Veeco Announces 8th Annual International Nanoscience Conference
In its eighth year, the conference has a solid reputation for providing an optimum forum for academic and industrial scientists to share information and exchange ideas on a wide variety of cutting-edge nanotechnology topics, ranging from novel imaging approaches and unique material characterization to combining AFM with other technologies, such as confocal microscopy and Raman spectroscopy.
"Nature is the best example of a system functioning on the nanometer scale, where the involved materials, energy consumption and data handling are optimized," commented Conference Chair Christoph Gerber, Director for Scientific Communication, NCCR, Institute of Physics at the University of Basel. "The emergence of the STM and AFM led to a paradigm shift in the understanding and perception of matter at its most fundamental level, and opened the doors to the nanoworld. Today these technologies are still making a tremendous impact on disciplines ranging from physics and chemistry through information technology, spintronics, quantum computing, and molecular electronics, all the way to life sciences. According to the Web of Science, over 7,000 AFM-related papers were published in 2009 alone, bringing the total to more than 80,000 since its invention. As a consequence, revolutionary concepts have stimulated a wide spread of new technologies in recent years. Veeco's annual Seeing at the Nanoscale conference is therefore a must in the agenda of every nanoscientist."
"I think we can all appreciate how the traditional boundaries of scientific disciplines are blurred at the nanoscale," added Conference Co-Chair Roderick Lim, Argovia Professor for Nanobiology, Biozentrum and the Swiss Nanoscience Institute at the University of Basel. "Not just in the methods of visualizing and manipulating molecular processes, but even more so in how we conceive of new concepts and solve problems. With this in mind, Christoph and I are committed to bringing out the synergies that exist between the physical and biological sciences in our planning of Seeing at the Nanoscale VIII in Basel. We are particularly honored that several of the leading experts who practice such interdisciplinarity have agreed to attend. It is also fantastic that our enthusiasm is shared by our joint organizers: Veeco, the Swiss Nanoscience Institute, the Biozentrum, and the M.E. Müller Foundation of Switzerland. I do urge folks from all walks of science to join us for this remarkable event."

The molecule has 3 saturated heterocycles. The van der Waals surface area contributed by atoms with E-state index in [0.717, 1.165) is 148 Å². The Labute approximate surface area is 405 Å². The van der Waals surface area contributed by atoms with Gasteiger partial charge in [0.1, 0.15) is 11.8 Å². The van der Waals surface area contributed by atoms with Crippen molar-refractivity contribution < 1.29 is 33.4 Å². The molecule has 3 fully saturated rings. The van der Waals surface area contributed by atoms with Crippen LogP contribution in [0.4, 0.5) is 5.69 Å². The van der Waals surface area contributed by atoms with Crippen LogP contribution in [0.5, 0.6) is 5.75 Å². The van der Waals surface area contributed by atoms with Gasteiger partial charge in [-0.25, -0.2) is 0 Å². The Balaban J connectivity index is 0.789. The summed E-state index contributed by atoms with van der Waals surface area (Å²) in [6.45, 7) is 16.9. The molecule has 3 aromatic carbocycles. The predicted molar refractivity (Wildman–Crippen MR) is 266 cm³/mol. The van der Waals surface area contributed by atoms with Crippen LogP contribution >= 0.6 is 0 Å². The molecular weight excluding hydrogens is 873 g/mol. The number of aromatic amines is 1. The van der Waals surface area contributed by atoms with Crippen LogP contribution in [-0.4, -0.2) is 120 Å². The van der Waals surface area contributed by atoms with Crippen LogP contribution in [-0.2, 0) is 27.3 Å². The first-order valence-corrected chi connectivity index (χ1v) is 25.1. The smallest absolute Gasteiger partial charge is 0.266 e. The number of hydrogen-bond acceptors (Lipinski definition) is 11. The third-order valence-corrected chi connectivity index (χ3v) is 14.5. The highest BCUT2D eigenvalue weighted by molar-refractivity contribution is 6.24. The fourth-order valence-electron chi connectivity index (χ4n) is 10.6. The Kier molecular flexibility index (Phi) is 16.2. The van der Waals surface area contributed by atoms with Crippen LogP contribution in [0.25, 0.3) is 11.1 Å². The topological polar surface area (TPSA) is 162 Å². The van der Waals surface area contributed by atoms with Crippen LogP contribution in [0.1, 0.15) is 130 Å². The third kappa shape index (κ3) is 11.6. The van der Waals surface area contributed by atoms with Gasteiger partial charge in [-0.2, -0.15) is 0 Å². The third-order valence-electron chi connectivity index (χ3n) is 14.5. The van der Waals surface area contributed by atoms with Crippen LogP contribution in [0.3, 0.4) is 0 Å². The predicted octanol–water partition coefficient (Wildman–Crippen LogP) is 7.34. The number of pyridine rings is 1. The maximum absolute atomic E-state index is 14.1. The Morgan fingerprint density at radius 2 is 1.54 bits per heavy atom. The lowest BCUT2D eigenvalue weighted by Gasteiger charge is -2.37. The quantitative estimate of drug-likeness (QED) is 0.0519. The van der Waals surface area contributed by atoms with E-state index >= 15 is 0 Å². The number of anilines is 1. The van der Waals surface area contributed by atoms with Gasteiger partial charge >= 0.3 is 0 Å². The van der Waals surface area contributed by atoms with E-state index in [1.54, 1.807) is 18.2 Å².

The "Seeing at Nanoscale conference continues the tradition of building the SPM community in leading technology innovation and applications. This year we are excited by the attendance of distinguished speakers and the close proximity of the conference location to the birthplace of SPM technology," remarked Chanmin Su, Director of Technology at Veeco.
Abstracts for oral and poster presentations are now being accepted at www.veeco.com/nanoconference.
Conference sessions for 2010 include:
Session I: Nanobio â"EUR Molecular Machines and Systems
Hermann Gaub (Ludwig-Maximilians Universität München, Germany)
Zhifeng Shao (Shanghai Jiaotong University, China)
Session II: Nanobio â"EUR Cells and Tissues
Alan Grodzinsky (MIT, USA)
Michael Sheetz (Columbia University, USA, and the National University of Singapore)
Session III: Nanomaterials â"EUR Properties: Electric, Magnetic, Chemical, Thermal, Optical.
Julie MacPherson (University of Warwick, United Kingdom)
Fraser Stoddart (Northwestern University, USA)
Session IV: Nanomechanics
Greg Meyers (Dow Chemical, USA)
Ernst Meyer (University of Basel, Switzerland)
Session V: Advances in SPM Instrumentation: New Instrument Development, High Resolution, Combination of AFM with Other Technologies
Gerhard Meyer (IBM Zürich, Switzerland)
Markus B. Raschke (University of Washington, USA)
In conjunction with the 2½-day conference, Veeco will host a half-day training course covering a variety of AFM techniques, including the new, groundbreaking ScanAsyst(TM) and PeakForce QNM(TM) Imaging Modes. Together, these proprietary advances provide unique capabilities for AFM quantitative analysis and ease of use.
More details on the sessions, abstract submissions, and invited speaker presentations may be found at http://www.veeco.com/nanoconference.